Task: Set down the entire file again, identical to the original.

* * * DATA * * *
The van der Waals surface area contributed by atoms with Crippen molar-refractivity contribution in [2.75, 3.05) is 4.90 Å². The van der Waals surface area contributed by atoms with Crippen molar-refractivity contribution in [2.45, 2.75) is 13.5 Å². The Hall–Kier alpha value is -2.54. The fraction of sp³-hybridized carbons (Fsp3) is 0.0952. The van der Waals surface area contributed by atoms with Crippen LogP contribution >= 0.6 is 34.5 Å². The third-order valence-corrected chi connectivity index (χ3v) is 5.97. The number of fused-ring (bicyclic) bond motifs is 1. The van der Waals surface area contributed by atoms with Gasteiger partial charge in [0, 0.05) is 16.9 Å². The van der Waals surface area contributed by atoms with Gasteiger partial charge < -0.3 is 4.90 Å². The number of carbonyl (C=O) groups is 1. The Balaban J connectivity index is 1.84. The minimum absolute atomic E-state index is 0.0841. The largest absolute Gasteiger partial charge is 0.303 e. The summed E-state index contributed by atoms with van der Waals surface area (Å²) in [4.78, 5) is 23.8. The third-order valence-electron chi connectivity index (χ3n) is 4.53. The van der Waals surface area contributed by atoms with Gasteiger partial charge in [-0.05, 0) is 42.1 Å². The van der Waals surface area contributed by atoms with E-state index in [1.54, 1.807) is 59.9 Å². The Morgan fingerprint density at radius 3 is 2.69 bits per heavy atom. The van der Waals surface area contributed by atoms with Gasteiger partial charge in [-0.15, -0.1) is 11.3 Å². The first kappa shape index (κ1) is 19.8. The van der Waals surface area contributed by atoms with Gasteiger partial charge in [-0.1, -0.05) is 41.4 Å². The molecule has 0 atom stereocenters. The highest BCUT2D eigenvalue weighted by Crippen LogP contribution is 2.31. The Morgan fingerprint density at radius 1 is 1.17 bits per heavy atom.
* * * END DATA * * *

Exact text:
The van der Waals surface area contributed by atoms with Crippen molar-refractivity contribution in [2.75, 3.05) is 4.90 Å². The van der Waals surface area contributed by atoms with Crippen molar-refractivity contribution in [2.45, 2.75) is 13.5 Å². The Hall–Kier alpha value is -2.54. The fraction of sp³-hybridized carbons (Fsp3) is 0.0952. The van der Waals surface area contributed by atoms with Crippen LogP contribution >= 0.6 is 34.5 Å². The third-order valence-corrected chi connectivity index (χ3v) is 5.97. The number of fused-ring (bicyclic) bond motifs is 1. The van der Waals surface area contributed by atoms with Gasteiger partial charge in [0, 0.05) is 16.9 Å². The van der Waals surface area contributed by atoms with Gasteiger partial charge < -0.3 is 4.90 Å². The number of carbonyl (C=O) groups is 1. The Balaban J connectivity index is 1.84. The minimum absolute atomic E-state index is 0.0841. The largest absolute Gasteiger partial charge is 0.303 e. The summed E-state index contributed by atoms with van der Waals surface area (Å²) in [4.78, 5) is 23.8. The third-order valence-electron chi connectivity index (χ3n) is 4.53. The van der Waals surface area contributed by atoms with Gasteiger partial charge in [-0.05, 0) is 42.1 Å². The van der Waals surface area contributed by atoms with E-state index in [1.54, 1.807) is 59.9 Å². The Morgan fingerprint density at radius 3 is 2.69 bits per heavy atom. The van der Waals surface area contributed by atoms with Gasteiger partial charge in [-0.15, -0.1) is 11.3 Å². The first kappa shape index (κ1) is 19.8. The van der Waals surface area contributed by atoms with Gasteiger partial charge in [-0.1, -0.05) is 41.4 Å². The molecule has 0 atom stereocenters. The highest BCUT2D eigenvalue weighted by Crippen LogP contribution is 2.31. The Morgan fingerprint density at radius 1 is 1.17 bits per heavy atom.